On July 18, 2021, Outside Automotive noted that Ed Wallace never recommends a Mercedes vehicle to callers and asked: Is this exclusion because Wallace lacks having a Mercedes dealer as a sponsor? That question has now been explicitly answered.
During the September 18, 2021 edition of the Wheels with Ed Wallace show, a caller from Caddo Mills ♫ asked for Ed Wallace’s impressions regarding a Mercedes SUV. Normally when asked about a vehicle, Ed Wallace inquires why the caller is interested in the vehicle and then tells what he knows about the car. Additionally, Wallace often compares and suggests other vehicles that match the given criteria. Furthermore, Wallace is familiar with similar Mercedes SUVs, having recently reviewed on Fox 4 News the 2020 Mercedes GLC 63, 2018 Mercedes GLS 63 AMG, and the 2016 Mercedes GLS 550. All three feature the desired “♫ boxy style of the Mercedes".
Unfortunately for the Caddo Mills caller, Wallace has no Mercedes dealership as a sponsor. As such, there is no discussion or comparison of the attributes of the Mercedes SUV. Nor does Wallace convey his review experiences with similar Mercedes models. Instead, Wallace provides an irrelevant history lesson of why he lacks a Mercedes sponsor. ♫ Wallace concludes that he would recommend a Mercedes, but only if one of his “friends" like the Sewell family had a Mercedes dealership. Since Wallace cannot refer the caller to a Mercedes sponsor, Wallace declines to even provide any insights on the Mercedes SUV despite being familiar with them. No pay? No play! Ed Wallace serves one master. Its not you.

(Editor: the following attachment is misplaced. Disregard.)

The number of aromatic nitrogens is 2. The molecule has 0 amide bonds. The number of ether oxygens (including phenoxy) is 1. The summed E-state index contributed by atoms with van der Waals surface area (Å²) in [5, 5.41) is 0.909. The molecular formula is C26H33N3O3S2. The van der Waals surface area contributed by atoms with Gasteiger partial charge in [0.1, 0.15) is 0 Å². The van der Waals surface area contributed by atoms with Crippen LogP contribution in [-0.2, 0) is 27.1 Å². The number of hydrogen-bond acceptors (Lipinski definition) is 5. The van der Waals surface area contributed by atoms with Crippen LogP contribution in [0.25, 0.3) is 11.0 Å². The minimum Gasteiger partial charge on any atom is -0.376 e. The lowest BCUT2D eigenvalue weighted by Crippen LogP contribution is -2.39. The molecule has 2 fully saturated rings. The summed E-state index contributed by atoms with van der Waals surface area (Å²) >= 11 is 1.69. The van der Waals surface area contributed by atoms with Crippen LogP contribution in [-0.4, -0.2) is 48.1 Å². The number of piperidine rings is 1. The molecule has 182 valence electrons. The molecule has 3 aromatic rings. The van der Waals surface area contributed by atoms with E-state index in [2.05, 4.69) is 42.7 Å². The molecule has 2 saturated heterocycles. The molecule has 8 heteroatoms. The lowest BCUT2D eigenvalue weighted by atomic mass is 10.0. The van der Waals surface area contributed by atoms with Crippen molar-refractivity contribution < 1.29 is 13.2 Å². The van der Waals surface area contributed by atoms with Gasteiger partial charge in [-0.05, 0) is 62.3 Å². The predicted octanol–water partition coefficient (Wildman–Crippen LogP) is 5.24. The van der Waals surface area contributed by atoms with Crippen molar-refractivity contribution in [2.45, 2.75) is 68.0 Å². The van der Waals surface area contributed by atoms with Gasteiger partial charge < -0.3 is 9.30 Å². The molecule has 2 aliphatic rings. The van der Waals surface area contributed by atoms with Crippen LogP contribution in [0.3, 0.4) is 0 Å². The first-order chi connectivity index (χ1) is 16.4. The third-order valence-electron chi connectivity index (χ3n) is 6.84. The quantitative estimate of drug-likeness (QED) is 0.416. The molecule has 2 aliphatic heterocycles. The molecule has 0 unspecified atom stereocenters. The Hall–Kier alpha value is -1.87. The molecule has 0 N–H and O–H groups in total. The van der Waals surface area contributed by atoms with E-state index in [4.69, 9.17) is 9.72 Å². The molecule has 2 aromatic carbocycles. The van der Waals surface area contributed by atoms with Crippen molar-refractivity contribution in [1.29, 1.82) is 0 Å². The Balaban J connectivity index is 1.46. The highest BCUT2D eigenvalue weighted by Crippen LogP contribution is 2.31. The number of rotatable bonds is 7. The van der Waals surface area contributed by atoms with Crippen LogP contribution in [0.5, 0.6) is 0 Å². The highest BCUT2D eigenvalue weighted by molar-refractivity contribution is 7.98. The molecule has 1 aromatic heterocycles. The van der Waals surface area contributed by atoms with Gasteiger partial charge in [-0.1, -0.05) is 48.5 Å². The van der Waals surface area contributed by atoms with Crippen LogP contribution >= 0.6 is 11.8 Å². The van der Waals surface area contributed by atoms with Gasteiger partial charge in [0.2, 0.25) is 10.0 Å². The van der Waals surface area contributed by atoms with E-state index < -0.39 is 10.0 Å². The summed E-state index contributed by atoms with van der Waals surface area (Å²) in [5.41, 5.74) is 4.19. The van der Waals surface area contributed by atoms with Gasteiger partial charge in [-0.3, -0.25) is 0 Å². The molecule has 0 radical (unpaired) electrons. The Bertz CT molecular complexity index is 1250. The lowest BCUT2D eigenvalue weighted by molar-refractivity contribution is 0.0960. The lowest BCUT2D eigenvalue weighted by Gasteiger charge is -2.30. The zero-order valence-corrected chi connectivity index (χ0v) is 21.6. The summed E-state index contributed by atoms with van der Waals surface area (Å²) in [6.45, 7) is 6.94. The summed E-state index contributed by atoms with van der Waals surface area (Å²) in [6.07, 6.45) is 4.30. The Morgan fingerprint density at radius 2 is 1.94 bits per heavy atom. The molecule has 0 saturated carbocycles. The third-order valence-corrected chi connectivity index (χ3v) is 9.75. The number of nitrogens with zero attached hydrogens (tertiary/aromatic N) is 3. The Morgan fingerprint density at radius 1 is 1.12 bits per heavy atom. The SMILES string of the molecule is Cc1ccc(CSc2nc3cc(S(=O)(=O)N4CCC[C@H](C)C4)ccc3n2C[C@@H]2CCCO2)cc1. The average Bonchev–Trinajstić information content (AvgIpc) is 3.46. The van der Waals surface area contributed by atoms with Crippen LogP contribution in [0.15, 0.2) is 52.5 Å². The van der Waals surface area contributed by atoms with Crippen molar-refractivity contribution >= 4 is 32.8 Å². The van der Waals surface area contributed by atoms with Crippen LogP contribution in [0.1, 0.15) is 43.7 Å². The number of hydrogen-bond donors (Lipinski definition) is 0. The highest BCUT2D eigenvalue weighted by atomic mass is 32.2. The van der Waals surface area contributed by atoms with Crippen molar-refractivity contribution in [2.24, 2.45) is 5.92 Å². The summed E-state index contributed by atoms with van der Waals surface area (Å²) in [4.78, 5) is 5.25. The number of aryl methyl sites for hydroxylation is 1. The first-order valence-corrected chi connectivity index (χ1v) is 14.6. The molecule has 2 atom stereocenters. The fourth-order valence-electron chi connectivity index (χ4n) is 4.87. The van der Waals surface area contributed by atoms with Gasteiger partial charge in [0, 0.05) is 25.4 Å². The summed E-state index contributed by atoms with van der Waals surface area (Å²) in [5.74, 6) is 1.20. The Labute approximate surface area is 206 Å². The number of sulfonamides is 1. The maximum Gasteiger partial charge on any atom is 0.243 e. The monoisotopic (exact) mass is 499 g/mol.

Given that Wallace admits that he predicates providing vehicle advice upon who sponsors him, how else do these sponsors influence his recommendations? Does Wallace steer the audience to one model over another due to what is on the dealer's push list instead of which model would best serve the caller?
To conclude, almost every week, Ed Wallace reminds his audience that he does not assist those who do not purchase vehicles from his sponsors. This is often accompanied by Wallace recounting a new tale of assisting an audience member when their transaction went bad with one of his sponsors. Well, if these dealers really are the “best of the best", there should not have been a failure whose resolution required the intervention from some radio host.